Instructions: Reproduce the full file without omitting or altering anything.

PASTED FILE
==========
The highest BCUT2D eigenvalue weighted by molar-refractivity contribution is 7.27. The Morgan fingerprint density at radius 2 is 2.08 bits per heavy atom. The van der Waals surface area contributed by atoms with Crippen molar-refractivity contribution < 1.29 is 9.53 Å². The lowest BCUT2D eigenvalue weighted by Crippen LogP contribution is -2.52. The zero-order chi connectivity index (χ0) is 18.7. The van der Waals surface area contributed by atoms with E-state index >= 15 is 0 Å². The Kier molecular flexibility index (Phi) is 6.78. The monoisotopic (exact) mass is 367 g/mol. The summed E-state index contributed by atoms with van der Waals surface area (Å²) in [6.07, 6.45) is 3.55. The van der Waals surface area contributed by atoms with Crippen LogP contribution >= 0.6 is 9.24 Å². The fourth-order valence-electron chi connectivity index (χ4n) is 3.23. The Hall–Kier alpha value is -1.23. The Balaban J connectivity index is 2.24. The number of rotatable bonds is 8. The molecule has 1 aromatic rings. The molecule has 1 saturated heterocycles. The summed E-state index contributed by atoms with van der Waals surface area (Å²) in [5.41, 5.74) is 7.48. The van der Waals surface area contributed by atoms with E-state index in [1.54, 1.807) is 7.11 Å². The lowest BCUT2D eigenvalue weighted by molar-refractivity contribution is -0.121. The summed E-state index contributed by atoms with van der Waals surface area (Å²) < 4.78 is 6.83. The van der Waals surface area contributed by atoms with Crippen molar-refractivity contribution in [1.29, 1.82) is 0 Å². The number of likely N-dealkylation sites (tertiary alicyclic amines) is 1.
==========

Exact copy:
The highest BCUT2D eigenvalue weighted by molar-refractivity contribution is 7.27. The Morgan fingerprint density at radius 2 is 2.08 bits per heavy atom. The van der Waals surface area contributed by atoms with Crippen molar-refractivity contribution < 1.29 is 9.53 Å². The lowest BCUT2D eigenvalue weighted by Crippen LogP contribution is -2.52. The zero-order chi connectivity index (χ0) is 18.7. The van der Waals surface area contributed by atoms with E-state index >= 15 is 0 Å². The Kier molecular flexibility index (Phi) is 6.78. The monoisotopic (exact) mass is 367 g/mol. The summed E-state index contributed by atoms with van der Waals surface area (Å²) in [6.07, 6.45) is 3.55. The van der Waals surface area contributed by atoms with Crippen LogP contribution >= 0.6 is 9.24 Å². The fourth-order valence-electron chi connectivity index (χ4n) is 3.23. The Hall–Kier alpha value is -1.23. The Balaban J connectivity index is 2.24. The number of rotatable bonds is 8. The molecule has 1 aromatic rings. The molecule has 1 saturated heterocycles. The summed E-state index contributed by atoms with van der Waals surface area (Å²) in [5.41, 5.74) is 7.48. The van der Waals surface area contributed by atoms with E-state index in [1.54, 1.807) is 7.11 Å². The lowest BCUT2D eigenvalue weighted by molar-refractivity contribution is -0.121. The summed E-state index contributed by atoms with van der Waals surface area (Å²) < 4.78 is 6.83. The van der Waals surface area contributed by atoms with Crippen molar-refractivity contribution in [1.29, 1.82) is 0 Å². The number of likely N-dealkylation sites (tertiary alicyclic amines) is 1.